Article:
A few weeks ago, as I spoke with the lady who is now laying in the hospital bed, I tried to talk her into going to the ER…or at least go see her doctor. She replied, however, that if God wanted to heal her…He would. Otherwise, He would take her home to be with Him.

While I appreciate the trust in God’s care for her in the midst of her medical hardships, she also failed to recognize an important theological truth: God works through means. God works through people to accomplish His purposes.

Sure, God could instantly heal her body if He wanted. But that is not how God normally works. Instead, God normally works through doctors, nurses, lab techs, etc. to bring about healing.

Let’s look at this idea from another angle. God could feed you by providing a perfectly cooked meal that would simply appear on your table each evening. But He doesn’t. He feeds you through the work of farmers, truck drivers, grocery store employees, chefs, moms, etc.

In other words, God accomplishes His work through the various vocations of people. Through their work, He does His work.

The implications for this idea are incredibly profound for how we, as members of the body of Christ, see our daily activities. And…that is what we will be talking about during our fall sermon series at St. Andrew’s 804 campus. So plan to join us this fall as we look at how God is at work in today’s world…

‘Tis the season…of giving. 

Just this morning I watched a news clip on my social media feed about the Kansas City police department giving away $100 bills to unsuspecting people.  And Jill and I have had numerous conversations about the topic of giving recently (like…what to get our kids for Christmas, etc.). 

“Tis the season of giving.

But this makes me wonder if we thinking about Biblical stewardship in the same way we think about giving Christmas presents.  Because, they are not the same at all.  We do not give (financially) to the Church the same way we give gifts to our kids.  If we think of giving in that way we will then try to decide if the church, pastor, or ministries are worth funding (and at what level).  But that is not what the Bible teaches about giving.

The Bible teaches that the people of God give because:

  1. They recognize that everything is His.  We simply serve as stewards of His money.  Psalm 50 states, “For every beast of the forest is mine, the cattle on a thousand hills. I know all the birds of the hills, and all that moves in the field is mine.”  It is helpful to always remember that “our” money is not even ours to start with..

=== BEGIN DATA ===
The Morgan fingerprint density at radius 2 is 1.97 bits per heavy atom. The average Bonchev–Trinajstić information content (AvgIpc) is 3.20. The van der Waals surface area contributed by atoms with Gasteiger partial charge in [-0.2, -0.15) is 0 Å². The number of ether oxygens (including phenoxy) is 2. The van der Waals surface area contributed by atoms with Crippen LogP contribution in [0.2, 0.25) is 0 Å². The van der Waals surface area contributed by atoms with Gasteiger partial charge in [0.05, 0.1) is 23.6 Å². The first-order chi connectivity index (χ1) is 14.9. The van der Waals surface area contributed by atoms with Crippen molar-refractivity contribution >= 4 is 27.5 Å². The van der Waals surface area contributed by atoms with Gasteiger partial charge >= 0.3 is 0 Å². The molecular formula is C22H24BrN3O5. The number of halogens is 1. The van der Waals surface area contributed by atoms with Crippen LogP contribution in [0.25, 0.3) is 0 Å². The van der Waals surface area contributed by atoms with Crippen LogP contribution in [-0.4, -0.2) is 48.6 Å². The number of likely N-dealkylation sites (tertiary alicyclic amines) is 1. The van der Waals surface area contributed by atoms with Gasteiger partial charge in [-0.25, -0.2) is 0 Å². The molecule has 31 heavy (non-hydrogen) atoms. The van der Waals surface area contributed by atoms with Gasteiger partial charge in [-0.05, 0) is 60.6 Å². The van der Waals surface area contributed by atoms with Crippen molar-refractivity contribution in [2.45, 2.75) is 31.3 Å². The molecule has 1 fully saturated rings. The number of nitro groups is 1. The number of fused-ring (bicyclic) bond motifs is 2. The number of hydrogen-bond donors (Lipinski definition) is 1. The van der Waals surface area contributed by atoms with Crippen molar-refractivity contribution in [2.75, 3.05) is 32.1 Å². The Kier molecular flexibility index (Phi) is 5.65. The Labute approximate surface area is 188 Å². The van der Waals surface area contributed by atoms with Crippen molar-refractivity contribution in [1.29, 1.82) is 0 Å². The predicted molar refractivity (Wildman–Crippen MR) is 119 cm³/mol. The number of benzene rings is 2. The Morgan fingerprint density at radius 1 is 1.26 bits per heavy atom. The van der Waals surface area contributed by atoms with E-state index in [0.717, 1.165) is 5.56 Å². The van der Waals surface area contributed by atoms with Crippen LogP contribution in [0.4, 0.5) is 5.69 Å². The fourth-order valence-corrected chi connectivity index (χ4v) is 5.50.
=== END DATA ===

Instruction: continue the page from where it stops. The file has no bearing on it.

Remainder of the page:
2. That faithful stewardship is part of God’s plan…and an extension of His promises of blessing.  In Matthew 25, Jesus says this (as part of a teaching parable):  “Well done, good and faithful servant! You have been faithful with a few things; I will put you in charge of many things. Come and share your master’s happiness!”
  3. We have a responsibility to care for those called to serve as pastors and staff.  In Numbers 18, God declares that the Levites (the original pastors/Church workers) were to be supported by the tithe.  That was how God would care for them…through His people.  And in the New Testament, the Apostle Paul (in 1 Corinthians 9) echoes those words by saying, “The Lord has commanded that those who preach the gospel should receive their living from the gospel.”


Why should giving be part of the conversation for us as Christ followers?  And how is it different than “Christmas-esque” gift giving?  Because one is kind.  Generous.  And tied to the people we love.  It is socially acceptable and makes us feel good.  The other…is tied to Christ, His commands, and His promises.  It is life changing and part of God’s plan to bring hope to the world. 

This Christmas season, I would encourage you to evaluate your giving.  To examine your hearts, to study God’s Word, and to trust His promises.  The work of the Gospel is too important not to…

Jubilee was part of the rhythm of God’s people.  It dealt largely with land, property, and property rights…but it was also a time when slaves and prisoners would be freed, debts would be forgiven, and the mercies of God would be celebrated (Leviticus 25:8-13).  In other words, it was an entire year set aside to pause.  To reflect. To forgive.  To receive forgiveness.  To rest.  To give thanks.

This month, we are setting aside four weeks of “Jubilee”.  I know, it is not an entire year.  It is not going to involve us returning property to people.  But it is going to be a month to pause, reflect, and give thanks for what God has done here at St. Andrew over the past two years.

So, to get started, here is a partial list of the things from the past two years of life together that I am thankful for:

  • ·       My children growing and more deeply becoming connected to God’s grace through faith in Jesus Christ.
  • ·       A wife who is…flat out…awesome.  She shows me daily what it means to love Jesus and to delight in His love.
  • ·       Sundays when we get to baptize multiple people (or even one person).
  • ·       Conversations with “strangers” in the community when I get to point to the hope I have in Jesus.
  • ·       The opening of our second campus (STĀ) and seeing what God is already doing there.
  • ·       Times, sitting in my office (or anywhere), with people when there is confession and an opportunity to declare God’s absolution.
  • ·       A staff that is incredible!  Gifted, passionate, loving, capable.  They are an awesome group of people to walk beside every day!
  • ·       Spiritual mentors who lovingly nudge, encourage, and love.
  • ·       Relationships around the world that remind me that God’s grace is international.  May the global Church continue to expand!
  • ·       Sunday hugs, smiles, handshakes.
  • ·       Having the opportunity to proclaim God’s Word to an incredible congregation that (I believe) truly desires to grow in what it means to live out baptismal identities by LGLOMDing.
  • ·       Courageous leaders who are willing to take risks for the sake of the Gospel.
  • ·       A congregation who is willing to forgive its pastor when he says and does stupid things.
  • ·       Bible studies, prayer groups, conversations that have started at work places and in homes all around town.
  • ·       The body and blood of Jesus…received in Holy Communion…which strengthens my faith.
  • ·       A gracious, merciful, and passionate God who loves deeply…and has chosen to use His people to impact this community.